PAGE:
I like to think that possibly Pancho Villa slept, or at least screwed, in these rooms. It’s that kind of place. And so close to the Cathedral and the central square of the old city that the bells, in the night, always seem to herald the dawning of a new day of milagros and answered prayers.
I awoke the next morning to the chiming of Matins, and the hollow rumble of a trash truck making its rounds. By Lauds, I was sitting up in bed, reviewing photos from the previous day, feeling happier than I had in many months. There was the horse’s head, on which I had particularly focused during the castration. His lips were drawn back in a grimace of anguish and pain, his head lifted from the dirt of the corral at a strange angle, as if, alone free among his roped and tied appendages, it could take off, leaving this torture behind him. If only I could have transported him to San Judas Tadeo, perhaps there would have been help for his Dilemma, too.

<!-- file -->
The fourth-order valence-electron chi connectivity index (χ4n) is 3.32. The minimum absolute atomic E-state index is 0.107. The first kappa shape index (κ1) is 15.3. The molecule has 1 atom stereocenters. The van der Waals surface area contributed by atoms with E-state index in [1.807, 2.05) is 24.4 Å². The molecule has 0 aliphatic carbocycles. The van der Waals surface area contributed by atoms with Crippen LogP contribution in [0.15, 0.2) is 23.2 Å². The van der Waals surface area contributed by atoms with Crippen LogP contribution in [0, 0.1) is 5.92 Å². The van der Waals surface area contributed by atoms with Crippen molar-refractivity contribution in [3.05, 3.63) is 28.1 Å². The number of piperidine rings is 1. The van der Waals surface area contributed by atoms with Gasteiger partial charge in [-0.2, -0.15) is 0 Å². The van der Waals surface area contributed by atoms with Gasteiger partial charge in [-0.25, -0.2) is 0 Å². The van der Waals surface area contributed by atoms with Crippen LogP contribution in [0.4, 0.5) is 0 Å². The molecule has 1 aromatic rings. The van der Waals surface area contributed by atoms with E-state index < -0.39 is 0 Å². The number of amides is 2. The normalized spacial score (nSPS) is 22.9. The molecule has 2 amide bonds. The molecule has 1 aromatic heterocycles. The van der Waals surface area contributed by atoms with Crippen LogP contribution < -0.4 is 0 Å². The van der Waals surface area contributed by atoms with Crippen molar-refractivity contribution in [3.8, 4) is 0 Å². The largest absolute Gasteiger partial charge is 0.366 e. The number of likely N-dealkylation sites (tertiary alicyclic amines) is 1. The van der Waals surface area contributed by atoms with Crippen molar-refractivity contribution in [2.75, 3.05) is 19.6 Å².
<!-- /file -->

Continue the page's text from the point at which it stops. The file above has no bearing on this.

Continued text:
It’s recollections like this that both urge me to return to Mexico and scream out in my mind, “Are you CRAZY?” The new novel, however, deserves the refreshing influx of the particular madness that is Chihuahua, and I expect that, barring being disappeared by a cartel or detained at the border as a Person of Interest, I’ll be reporting to you, one day soon, about the latest adventures of Javier and me, in our as-yet unnamed wrecker. ¡Así es la vida!
Suzan Still is the author of Fiesta of Smoke and Commune of Women. You can learn more about her and her books at our website.